Blok’s Christ is also connected with the description of the storm in “Doctor Zhivago” that penetrates the novel as one of its key concepts.  The wild snow around Christ symbolizes the storm of socio-political changes (war and revolution). In one of the poems in “Doctor Zhivago” we can see similar interpretation:

           “It snowed and snowed, the whole world over,
Snow swept the world from end to end.
A candle burned on the table;
A candle burned” (Pasternak, Winter Night).

The storm represents the changes that crush people’s lives, and temporarily destroy all that is good and bright. Yet life goes on (“a candle burned”). Although individuals, such as Doctor Zhivago, might suffer and be forced out of life, others will come to replace them. Similarly, in “The Twelve” Christ instills hope even in the doomed future of Russia.

Another possible connection involves the concept of art and creativity in “Master and Margarita”. According to Gasparov (1993), the concept of Christ in the snow storm is related to the idea of freedom of creativity and a total liberation of spirit. In this view point, Christ is the symbol of the coming of a new age in literature and art, as well as new society perspectives. Similarly, in “Master and Margarita”, Master’s novel creatively re-interprets the biblical story of Christ.  Thus, although all Christ images in literary works are somewhat different from the traditional biblical character, only Blok’s Christ and Master’s Yeshua can be considered truly revolutionary embodiments of the original idea.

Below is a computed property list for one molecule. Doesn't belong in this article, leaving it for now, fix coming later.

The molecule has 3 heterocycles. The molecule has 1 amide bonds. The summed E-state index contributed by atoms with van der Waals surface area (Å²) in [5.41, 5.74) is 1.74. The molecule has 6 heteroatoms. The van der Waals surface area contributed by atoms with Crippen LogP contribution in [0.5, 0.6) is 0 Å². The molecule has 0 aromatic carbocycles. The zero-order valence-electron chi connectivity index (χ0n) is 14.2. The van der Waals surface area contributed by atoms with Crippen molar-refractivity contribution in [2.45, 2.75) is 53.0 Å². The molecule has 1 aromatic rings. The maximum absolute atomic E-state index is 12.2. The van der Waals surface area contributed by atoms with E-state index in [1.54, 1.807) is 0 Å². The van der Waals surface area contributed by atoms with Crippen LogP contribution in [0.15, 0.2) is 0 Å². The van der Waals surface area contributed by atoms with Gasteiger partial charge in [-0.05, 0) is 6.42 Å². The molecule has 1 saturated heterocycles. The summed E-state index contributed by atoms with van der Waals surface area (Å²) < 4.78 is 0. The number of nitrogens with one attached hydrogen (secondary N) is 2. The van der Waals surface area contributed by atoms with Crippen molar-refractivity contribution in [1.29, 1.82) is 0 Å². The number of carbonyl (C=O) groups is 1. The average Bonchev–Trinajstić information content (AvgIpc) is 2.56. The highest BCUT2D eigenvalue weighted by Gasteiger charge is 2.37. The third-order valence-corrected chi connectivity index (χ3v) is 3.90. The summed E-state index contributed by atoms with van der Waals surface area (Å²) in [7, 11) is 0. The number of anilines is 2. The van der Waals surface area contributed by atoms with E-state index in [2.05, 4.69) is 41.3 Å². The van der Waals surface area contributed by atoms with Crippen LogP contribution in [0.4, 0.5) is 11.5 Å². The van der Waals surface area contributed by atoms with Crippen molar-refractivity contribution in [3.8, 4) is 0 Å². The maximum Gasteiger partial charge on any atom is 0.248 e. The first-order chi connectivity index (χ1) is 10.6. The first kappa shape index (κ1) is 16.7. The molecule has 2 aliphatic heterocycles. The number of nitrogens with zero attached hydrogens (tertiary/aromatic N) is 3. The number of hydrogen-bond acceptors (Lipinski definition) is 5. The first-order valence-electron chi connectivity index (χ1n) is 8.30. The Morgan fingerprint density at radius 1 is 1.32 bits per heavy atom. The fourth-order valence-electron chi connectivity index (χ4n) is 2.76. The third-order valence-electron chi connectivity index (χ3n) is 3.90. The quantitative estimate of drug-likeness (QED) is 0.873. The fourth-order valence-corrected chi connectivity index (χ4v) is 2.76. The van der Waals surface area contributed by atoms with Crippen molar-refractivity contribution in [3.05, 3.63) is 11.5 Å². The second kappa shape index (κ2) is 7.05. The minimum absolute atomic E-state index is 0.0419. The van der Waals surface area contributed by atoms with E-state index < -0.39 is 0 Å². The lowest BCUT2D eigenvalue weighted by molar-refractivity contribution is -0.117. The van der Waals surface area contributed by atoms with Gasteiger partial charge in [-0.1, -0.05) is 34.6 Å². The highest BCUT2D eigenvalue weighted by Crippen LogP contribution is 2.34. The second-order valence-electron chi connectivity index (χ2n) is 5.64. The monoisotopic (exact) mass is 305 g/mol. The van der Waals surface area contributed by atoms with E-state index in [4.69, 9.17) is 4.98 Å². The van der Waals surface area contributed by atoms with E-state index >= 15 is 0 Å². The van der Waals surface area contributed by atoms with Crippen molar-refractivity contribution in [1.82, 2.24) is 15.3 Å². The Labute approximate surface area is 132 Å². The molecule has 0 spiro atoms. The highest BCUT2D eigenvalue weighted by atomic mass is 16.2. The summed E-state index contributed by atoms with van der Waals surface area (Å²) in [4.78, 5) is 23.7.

Conclusion

 

The short comprehensive review of the above-mentioned literary works indicates that intertextuality is the main characteristic of literature as such. A work of art interacts with other works and opinions, with history, culture, and society, and therefore, as Losev (1990) states, a literary work renders not only the author’s idea and personal vision of the situation and problem, but the specifics of communities and the socio-historical process, in which the author participates voluntarily or involuntarily.

Biblical motifs carry on universal truths. The biblical history is interpreted as a timeless circle of the development of humanity in the course of changing epochs and communities. Probably, this is the main reason of the variety of interpretations of evangelic motifs. In the course of “re-writing” the Bible, the original source is marked by multiple varied changes, and each consecutive literary work correlates not only with the New Testament, but with previous versions and re-drafts of other writers. As a result, the motif as a node gets more and more links, and becomes much more complicated and multilateral than the original plot of the Bible. Thus, not only previous versions influence subsequent works, but later versions have an impact on the perception of the original, so that in the end, the original source and its variations become interchangeable and protract when joining new nodes and networks. This interchangeability is demonstrated in the development of the Christ motif network in the works by Blok, Bulgakov, Dostoyevsky, and Pasternak. The image of Christ is connected with key-concepts of forgiveness, self-sacrifice, compassion, creativity, and freedom of choice, and evolves from the biblical ideal of the Son of God to its earthly incarnations (Prince Myshkin, Doctor Zhivago, and Yeshua). The biblical motif connects with other literary characters such as Prince Hamlet and Don Quixote, and supernatural phenomena (a snow storm in Blok’s “The Twelve”, and Pasternak’s “Doctor Zhivago”). 

 

 

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*Olga Makinina - PhD candidate in Applied Linguistics and Discourse Studies, Carleton University, Canada e-mail: olga.makinina@gmail.com